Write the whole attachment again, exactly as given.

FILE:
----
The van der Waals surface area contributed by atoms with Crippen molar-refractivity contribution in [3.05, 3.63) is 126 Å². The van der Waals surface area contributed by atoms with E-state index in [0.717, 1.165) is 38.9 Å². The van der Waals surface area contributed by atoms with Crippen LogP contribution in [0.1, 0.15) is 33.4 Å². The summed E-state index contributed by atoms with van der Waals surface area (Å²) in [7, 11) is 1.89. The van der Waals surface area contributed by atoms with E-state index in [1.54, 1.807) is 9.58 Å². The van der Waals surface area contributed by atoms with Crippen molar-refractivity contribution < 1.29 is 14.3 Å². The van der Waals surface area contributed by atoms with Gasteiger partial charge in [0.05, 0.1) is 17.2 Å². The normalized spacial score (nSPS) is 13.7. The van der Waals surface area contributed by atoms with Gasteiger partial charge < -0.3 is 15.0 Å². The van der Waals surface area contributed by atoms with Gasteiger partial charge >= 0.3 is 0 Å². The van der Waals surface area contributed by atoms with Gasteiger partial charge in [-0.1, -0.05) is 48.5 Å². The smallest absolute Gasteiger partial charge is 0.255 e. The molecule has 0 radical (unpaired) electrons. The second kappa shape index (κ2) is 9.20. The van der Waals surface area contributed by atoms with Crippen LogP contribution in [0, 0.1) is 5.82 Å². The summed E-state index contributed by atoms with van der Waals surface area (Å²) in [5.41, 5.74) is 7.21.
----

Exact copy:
The van der Waals surface area contributed by atoms with Crippen molar-refractivity contribution in [3.05, 3.63) is 126 Å². The van der Waals surface area contributed by atoms with E-state index in [0.717, 1.165) is 38.9 Å². The van der Waals surface area contributed by atoms with Crippen LogP contribution in [0.1, 0.15) is 33.4 Å². The summed E-state index contributed by atoms with van der Waals surface area (Å²) in [7, 11) is 1.89. The van der Waals surface area contributed by atoms with E-state index in [1.54, 1.807) is 9.58 Å². The van der Waals surface area contributed by atoms with Crippen molar-refractivity contribution < 1.29 is 14.3 Å². The van der Waals surface area contributed by atoms with Gasteiger partial charge in [0.05, 0.1) is 17.2 Å². The normalized spacial score (nSPS) is 13.7. The van der Waals surface area contributed by atoms with Gasteiger partial charge < -0.3 is 15.0 Å². The van der Waals surface area contributed by atoms with Gasteiger partial charge >= 0.3 is 0 Å². The van der Waals surface area contributed by atoms with Gasteiger partial charge in [-0.1, -0.05) is 48.5 Å². The smallest absolute Gasteiger partial charge is 0.255 e. The molecule has 0 radical (unpaired) electrons. The second kappa shape index (κ2) is 9.20. The van der Waals surface area contributed by atoms with Crippen LogP contribution in [0, 0.1) is 5.82 Å². The summed E-state index contributed by atoms with van der Waals surface area (Å²) in [5.41, 5.74) is 7.21.